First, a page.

By Julie Seabaugh
By Julie Seabaugh
By Christian Schaeffer
By Daniel Hill
By Jaime Lees
By Roy Kasten
By Melinda Cooper
By Jeremy Essig
"Invariably, the first time we play a town, there aren't many people there," guitarist and singer Michael Crow says. "Usually of the four people who show up, two or three will enjoy it and will bring back friends the next time. There are only a few towns where we've chosen not to come back. Small towns, maybe in Arkansas or something, you get the sense that it's not for you."
Or at least not for anyone closed to the livid tumult of rock & roll -- played as furiously and as fast as any young band on the circuit. In name, Grand Champeen has existed little more than four years, but the members -- guitarists Crow and Channing Lewis, bassist Alex Livingstone and drummer Ned Stewart -- grew up together in Virginia. "In high school we started essentially the same band we have now," Crow says. "Even Alex [the newest member] was a childhood friend of our first bass player. So we've known each other since we were kids. After high school, we went to different colleges, but we'd get together over the summers, pick a town, make a tape and try to keep the band together."
Those high school friends started out as the Frosted Megawheats, mostly playing covers, preferring the Sex Pistols to anything one might confuse with roots rock. "After we started writing our own songs," Crow says, "we decided we wanted a less goofy name. Unfortunately we chose Mucho Maas, which is a character from Thomas Pynchon's The Crying of Lot 49. We didn't know Spanish, how lame it was when it was translated."
After a stint in Colorado and a consideration of Minneapolis -- "A lot of our favorite bands are from there," Crow admits -- the band wound up in Austin and settled into a scene that didn't exactly echo their love of ragged, blister-breaking, smartly hooked rock & roll. "We were living in Colorado and everyone was doing hippie music, so I got into country," Lewis says.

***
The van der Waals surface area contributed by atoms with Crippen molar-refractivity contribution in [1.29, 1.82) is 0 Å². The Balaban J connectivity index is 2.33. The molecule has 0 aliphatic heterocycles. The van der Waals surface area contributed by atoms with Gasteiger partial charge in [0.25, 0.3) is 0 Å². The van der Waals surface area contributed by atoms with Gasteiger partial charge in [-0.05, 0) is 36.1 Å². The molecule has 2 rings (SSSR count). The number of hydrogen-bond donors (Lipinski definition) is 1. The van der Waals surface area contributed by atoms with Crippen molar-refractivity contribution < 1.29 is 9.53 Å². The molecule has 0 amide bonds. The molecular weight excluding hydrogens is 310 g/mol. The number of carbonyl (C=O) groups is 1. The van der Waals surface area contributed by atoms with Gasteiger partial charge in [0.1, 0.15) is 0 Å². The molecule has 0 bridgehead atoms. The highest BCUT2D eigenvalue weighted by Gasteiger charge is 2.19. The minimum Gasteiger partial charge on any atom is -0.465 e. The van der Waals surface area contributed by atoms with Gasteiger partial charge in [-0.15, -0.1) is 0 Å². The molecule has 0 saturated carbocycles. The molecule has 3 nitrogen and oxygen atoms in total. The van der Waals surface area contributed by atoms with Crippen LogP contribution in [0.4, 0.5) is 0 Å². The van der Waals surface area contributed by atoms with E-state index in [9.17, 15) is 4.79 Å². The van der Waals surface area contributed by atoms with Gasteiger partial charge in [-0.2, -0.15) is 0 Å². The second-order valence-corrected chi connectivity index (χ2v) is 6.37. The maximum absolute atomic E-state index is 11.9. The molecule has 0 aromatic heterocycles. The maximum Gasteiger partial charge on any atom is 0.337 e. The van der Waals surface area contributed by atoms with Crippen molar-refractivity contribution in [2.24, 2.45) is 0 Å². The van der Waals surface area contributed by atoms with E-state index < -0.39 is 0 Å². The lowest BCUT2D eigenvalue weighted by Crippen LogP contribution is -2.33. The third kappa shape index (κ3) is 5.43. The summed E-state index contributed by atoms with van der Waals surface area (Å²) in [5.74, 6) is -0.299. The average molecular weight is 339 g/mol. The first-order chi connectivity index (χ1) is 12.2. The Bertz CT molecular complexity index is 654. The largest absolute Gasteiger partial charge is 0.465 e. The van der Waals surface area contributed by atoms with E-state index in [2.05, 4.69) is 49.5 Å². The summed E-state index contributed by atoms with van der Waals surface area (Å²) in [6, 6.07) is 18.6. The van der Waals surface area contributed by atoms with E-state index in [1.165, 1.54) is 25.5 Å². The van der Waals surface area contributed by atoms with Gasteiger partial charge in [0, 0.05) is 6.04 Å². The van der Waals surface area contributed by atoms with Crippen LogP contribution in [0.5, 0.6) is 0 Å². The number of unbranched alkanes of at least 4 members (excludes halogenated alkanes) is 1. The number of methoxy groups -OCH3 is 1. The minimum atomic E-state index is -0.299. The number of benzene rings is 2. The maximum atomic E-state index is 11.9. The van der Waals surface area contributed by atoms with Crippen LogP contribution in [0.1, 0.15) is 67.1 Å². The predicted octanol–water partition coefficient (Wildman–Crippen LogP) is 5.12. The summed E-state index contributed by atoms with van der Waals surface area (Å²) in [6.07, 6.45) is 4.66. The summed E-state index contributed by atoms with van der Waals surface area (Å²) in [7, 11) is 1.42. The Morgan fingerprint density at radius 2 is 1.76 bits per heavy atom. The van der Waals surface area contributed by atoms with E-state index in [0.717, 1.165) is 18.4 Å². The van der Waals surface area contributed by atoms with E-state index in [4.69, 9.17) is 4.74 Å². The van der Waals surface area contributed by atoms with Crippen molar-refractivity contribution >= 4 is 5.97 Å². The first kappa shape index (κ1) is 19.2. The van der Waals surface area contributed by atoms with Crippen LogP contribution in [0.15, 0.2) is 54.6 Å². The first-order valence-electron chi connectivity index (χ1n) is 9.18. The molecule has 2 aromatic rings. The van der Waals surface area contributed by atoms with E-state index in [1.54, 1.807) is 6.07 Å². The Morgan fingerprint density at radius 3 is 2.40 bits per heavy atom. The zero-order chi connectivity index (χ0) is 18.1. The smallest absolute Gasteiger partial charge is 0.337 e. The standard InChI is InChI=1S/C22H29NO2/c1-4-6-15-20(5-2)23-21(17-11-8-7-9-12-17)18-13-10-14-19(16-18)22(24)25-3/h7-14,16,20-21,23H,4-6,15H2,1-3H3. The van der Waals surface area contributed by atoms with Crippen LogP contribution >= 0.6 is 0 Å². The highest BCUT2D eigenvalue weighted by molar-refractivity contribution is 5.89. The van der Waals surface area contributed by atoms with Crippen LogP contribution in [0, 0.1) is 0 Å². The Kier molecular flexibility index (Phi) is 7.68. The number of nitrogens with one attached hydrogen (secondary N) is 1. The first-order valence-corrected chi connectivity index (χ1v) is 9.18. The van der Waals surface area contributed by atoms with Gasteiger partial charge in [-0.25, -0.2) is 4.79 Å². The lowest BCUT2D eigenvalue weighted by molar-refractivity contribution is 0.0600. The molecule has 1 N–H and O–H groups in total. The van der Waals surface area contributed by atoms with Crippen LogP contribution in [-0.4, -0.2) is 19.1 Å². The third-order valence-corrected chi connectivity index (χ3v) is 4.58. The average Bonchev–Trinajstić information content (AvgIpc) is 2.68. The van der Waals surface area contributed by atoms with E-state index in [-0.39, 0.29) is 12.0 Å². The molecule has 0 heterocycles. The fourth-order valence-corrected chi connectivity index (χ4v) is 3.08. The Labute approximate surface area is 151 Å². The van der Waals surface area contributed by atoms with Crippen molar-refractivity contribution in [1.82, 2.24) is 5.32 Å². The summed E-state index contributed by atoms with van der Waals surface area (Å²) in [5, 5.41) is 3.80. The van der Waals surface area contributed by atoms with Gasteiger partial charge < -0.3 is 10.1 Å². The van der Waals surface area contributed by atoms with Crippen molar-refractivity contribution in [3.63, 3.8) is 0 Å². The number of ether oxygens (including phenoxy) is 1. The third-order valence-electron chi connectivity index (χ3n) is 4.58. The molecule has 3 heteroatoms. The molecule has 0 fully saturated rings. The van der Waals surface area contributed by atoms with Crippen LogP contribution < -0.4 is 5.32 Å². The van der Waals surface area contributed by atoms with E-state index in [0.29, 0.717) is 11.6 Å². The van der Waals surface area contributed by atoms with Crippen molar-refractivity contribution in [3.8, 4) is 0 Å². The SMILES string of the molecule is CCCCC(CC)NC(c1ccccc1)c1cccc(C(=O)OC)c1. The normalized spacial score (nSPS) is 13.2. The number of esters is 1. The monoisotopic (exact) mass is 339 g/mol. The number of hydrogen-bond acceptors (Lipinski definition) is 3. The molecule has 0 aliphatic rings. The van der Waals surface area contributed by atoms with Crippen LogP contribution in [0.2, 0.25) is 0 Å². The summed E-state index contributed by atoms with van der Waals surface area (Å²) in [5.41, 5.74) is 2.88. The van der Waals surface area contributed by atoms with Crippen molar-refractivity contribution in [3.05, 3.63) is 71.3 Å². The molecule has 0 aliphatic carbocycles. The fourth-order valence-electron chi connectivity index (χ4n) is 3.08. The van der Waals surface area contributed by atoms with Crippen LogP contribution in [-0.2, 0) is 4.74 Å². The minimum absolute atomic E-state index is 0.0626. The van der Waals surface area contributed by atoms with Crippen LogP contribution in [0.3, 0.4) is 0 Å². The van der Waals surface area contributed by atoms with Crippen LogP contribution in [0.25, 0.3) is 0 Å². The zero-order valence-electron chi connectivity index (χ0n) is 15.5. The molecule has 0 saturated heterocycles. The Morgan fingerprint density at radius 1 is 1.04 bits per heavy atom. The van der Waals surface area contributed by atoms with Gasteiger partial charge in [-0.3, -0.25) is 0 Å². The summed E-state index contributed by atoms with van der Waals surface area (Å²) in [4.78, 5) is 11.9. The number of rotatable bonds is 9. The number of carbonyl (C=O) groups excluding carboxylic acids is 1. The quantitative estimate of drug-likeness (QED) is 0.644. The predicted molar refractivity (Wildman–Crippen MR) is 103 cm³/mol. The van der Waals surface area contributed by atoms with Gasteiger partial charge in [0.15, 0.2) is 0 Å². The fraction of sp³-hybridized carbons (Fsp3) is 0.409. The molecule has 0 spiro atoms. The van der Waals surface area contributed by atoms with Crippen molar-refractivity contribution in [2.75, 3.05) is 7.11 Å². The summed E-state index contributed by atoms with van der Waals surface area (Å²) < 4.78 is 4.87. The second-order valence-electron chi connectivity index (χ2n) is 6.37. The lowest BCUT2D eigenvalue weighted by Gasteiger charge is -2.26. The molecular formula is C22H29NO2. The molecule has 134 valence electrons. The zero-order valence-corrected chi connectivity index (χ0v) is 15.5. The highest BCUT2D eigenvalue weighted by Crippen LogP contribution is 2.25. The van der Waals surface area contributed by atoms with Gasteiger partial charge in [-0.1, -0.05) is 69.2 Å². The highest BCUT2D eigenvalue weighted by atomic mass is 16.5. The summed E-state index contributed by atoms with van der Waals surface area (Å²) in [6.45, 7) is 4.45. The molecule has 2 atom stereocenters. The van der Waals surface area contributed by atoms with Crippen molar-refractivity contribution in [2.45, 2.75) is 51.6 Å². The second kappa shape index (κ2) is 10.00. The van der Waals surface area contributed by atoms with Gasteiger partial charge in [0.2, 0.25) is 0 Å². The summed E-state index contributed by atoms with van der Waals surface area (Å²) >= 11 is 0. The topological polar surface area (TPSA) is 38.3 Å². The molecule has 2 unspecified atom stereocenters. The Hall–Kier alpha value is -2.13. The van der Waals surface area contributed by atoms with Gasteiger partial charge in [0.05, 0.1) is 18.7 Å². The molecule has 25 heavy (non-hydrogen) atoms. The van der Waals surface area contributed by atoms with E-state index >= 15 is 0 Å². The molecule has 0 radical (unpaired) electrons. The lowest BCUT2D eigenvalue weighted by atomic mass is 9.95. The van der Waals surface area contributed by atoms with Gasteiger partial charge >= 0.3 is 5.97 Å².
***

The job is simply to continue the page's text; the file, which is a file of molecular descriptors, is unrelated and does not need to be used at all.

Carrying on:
"Then we moved to Austin, and that's all anyone did, and I just got tired of it. It's just so pervasive and I can't stand being a part of anything that big. Part of the problem in Austin is that the older generation still has the reins. The guys who were doing something rebellious in their twenties, now in their late forties and fifties they still want control over what goes on. It can be a bit hard for a younger band wanting to do something different." But unlike many of the younger bands in the not-quite-underground Austin rock scene, Champeen has taken the risk of the road. "The vast majority of bands in Austin don't have high aspirations of getting out of the city," Crow says. "There's a slacker element. One of our favorite bands, Prescott Curlywolf, never plays outside of Austin; their records aren't available elsewhere. And most of the bands we play with in Austin, we don't really sound like them anyways."
Given Champeen's relentless guitar attack, its scabrous shouts of joy and rage, you wouldn't think it would be too difficult to get a handle on its sound. Still, the occasional critic latched onto the intermittent twang of its second album, last year's Battle Cry for Help, and tagged the band "alternative country."
True, brief country-ish sounds drifted in and out of Battle Cry, most notably on "Four Years," where steel guitar sighs along to the refrain "Where does the time go," and on the Palace-like pedal steel ballad "Sparks," but such moments were but suggestions of a style, not the style itself. It's not that the allusions weren't compelling. Battle Cry for Help echoes the early work of Blue Mountain and Uncle Tupelo, which were fresh experiments in discovering whether punk energy could be reconciled with the evocative melodies of traditional country. Grand Champeen had offered more evidence that it is possible.
The One That Brought You, Grand Champeen's latest release on Austin indie label Glurp, is a rabid statement of rock & roll purpose, where anger spills over into ebullience, even when railing against the absurdities of life in a band. "You try to tell them it's no fun, that no one was born to run," Lewis seethes on opener "The Good Slot." On "Step Into My Heart," an existential self-examination masquerading as a lilting neo-soul ballad, Lewis sings, "You don't want to work at this/You'd rather it was gone....What you're afraid of makes you wonder what you're made of."
"That was a conscious effort," says Lewis of the band's respite from twang. "It's not that we don't like country sounds, but we were tired of being pigeonholed as alt-country. Maybe we went overboard. Maybe we've got too much testosterone now."